Godzilla (2014) Review:

Unlike the title suggests, this is not a Godzilla film.

The best thing about the film is the promotional materials.
The best thing about the film is the promotional materials.

Cast: Aaron Taylor-Johnson, Elizabeth Olsen, Bryan Cranston, Ken Watanabe, et al…

Director: Gareth Edwards

Runtime: 123 minutes

Plot (taken from IMDb): The world’s most famous monster is pitted against malevolent creatures who, bolstered by humanity’s scientific arrogance, threaten our very existence.

Godzilla is the worst film I have seen in the cinema since Epic Movie, and unlike that film Godzilla does not know what it is doing. Now, before you say “but it got good reviews?” I would like to add that I don’t think anyone actually enjoyed the movie.

First things first, everything about Godzilla is false advertising, we are lead to believe that what we will watch is a Godzilla film, you know, a film about Godzilla. What’s worse is that we are also told that the film is a good Godzilla film – this, my friends, is arse. What we have is a film about two “Mutos” that nobody could give a crap about, a film where Godzilla himself turns up begrudgingly to fill out a pre-existing contract.

I couldn't find an image of the Muto, so here's a drawing of the thing you will not care about.
I couldn’t find an image of the Muto, so here’s a drawing of the thing you will not care about.

I’ve heard the arguments for “less is more”, and for the large part, I can agree with them. This film is different; there isn’t less Godzilla than I thought there would be, Godzilla only exists as a marketing gimmick and I felt this throughout, convincing myself to enjoy what I was watching – and I never did.

There are a couple of moments where Godzilla shows some potential: one scene where Godzilla smashes a bridge, which is less boring than the rest of the film and one shot of him breathing fire, but it still does not feel like a Godzilla film.

Godzilla is full of issues beyond the fact that it is not a Godzilla film. First off, it tries to be like the original 1950s film, choosing to lay its focus on the human side of things; good intentions, but like Flanders so greatly put it: “You can’t build a house with good intentions”. The human side of the film (the majority) is bad, we are given characters that simply could not care less about what’s going on around them (beyond Bryan Cranston’s Joe Brody in the first 20 minutes of the piece); seriously, no one looks scared or seems to care that the city they live in is being smashed to pieces.

It's everyone's favourite actor! oh, and Aaron Taylor-Johnson...
It’s everyone’s favourite actor! oh, and Aaron Taylor-Johnson…

Following on from the lack of care are the reveals. I know it is cinematic practice to show the audience something big and awe-inspiring or scary at the same time as the characters (as expertly crafted in Jurassic Park), but all too often in Godzilla the things people are looking for on film are huge and it just does not make sense that they cannot see something until we do – seriously, who wouldn’t notice that a huge chunk of a government building disappears? Ugh. To make matters worse, every single time a shot like this happens a helicopter happens to be just getting to the thing they are looking for or it’s already there. It is bad filmmaking, took me right out of the film every time (more than twice).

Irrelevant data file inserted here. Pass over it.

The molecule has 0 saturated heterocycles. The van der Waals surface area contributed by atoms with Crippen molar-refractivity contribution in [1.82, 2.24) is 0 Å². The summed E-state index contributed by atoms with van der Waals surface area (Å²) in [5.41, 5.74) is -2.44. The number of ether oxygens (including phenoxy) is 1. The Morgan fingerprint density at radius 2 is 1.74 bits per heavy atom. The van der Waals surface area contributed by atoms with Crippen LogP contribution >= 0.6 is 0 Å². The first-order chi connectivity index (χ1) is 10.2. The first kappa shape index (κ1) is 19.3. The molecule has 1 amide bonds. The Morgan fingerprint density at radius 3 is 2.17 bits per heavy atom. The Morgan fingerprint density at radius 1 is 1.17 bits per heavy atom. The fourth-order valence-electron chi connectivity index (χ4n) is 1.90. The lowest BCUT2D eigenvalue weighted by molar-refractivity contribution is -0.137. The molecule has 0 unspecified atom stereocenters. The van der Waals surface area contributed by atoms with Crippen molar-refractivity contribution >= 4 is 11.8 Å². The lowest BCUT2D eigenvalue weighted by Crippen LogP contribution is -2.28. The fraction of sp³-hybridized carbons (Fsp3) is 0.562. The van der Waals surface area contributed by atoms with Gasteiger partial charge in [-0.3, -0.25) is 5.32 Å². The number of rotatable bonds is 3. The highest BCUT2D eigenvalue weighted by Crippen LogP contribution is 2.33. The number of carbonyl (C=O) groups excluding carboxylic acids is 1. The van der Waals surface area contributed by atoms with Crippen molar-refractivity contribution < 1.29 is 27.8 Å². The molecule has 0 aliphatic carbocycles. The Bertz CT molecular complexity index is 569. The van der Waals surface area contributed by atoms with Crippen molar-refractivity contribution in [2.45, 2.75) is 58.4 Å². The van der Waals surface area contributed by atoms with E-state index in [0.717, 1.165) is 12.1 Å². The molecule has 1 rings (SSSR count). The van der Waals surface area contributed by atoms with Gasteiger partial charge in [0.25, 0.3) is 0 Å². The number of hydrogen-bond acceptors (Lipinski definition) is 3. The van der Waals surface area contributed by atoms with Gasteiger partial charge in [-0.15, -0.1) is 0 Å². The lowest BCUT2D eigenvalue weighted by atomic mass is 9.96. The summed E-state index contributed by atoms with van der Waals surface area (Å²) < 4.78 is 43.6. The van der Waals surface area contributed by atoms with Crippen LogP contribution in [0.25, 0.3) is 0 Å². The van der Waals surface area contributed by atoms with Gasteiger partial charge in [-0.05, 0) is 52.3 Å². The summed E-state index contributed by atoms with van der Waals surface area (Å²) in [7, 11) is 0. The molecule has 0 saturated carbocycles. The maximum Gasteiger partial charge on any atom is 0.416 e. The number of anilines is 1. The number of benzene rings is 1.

Beyond these more technical issues comes a stinking whopper in storytelling. Everyone in the film is an idiot, particularly those in the military – the film is literally, boring-ass military commander tries something; it doesn’t work, then tries something equally as stupid until the end of the film when they finally seem to understand what the audience has understood throughout the whole film. All the while Ken Watanabe walks around looking miserable – he knows he is in a bad movie.

More on the acting, beyond Bryan Cranston at the start of the movie no one can act, sure it’s simple enough to look scared, shocked and worried? Apparently not. Aaron Taylor-Johnson goes through the film without any emotion, seemingly reading an autocue in monotone, Elizabeth Olsen is dull, Watanabe clearly does not want to be there and Sally Hawkins is kind of just there.

The real issue with the film is Gareth Edwards. He cannot direct tension, action or anything really. And here is the issue with Hollywood filmmaking, because he made the film under budget, and it performed well at the box office and critically, he will keep making films, and no one will tell him that he’s doing it wrong. Maybe I’m being too harsh on the young director, but in a film that is meant to be exciting and tense, you do not want to be sat there bored – it fails. You don’t even care about any of the characters, and one or two more find themselves in it towards the end. In fact, it would’ve been a better film if they were all killed – at least it would’ve ended earlier.

Godzilla is too long, but I don’t think it would have been any better if it were shorter, I don’t like that this film exists, and I really don’t like that I was swept up in the hype. At least the special effects were decent. Indeed, Godzilla is a good-looking film with great effects and sets that are ruined by the rest of the film.


It is not a Godzilla film, it is not a film about Godzilla despite the two scenes of potential, it’s too long, boring, and dull, none of the characters care, the plot is stupid and so is everyone in the film. I really do not understand how Gareth Edwards got it so wrong – when I watch a film with Godzilla in the name (let alone the name) I expect Godzilla.

My new benchmark for bad films, the only redeeming factors are the effects and Cranston.



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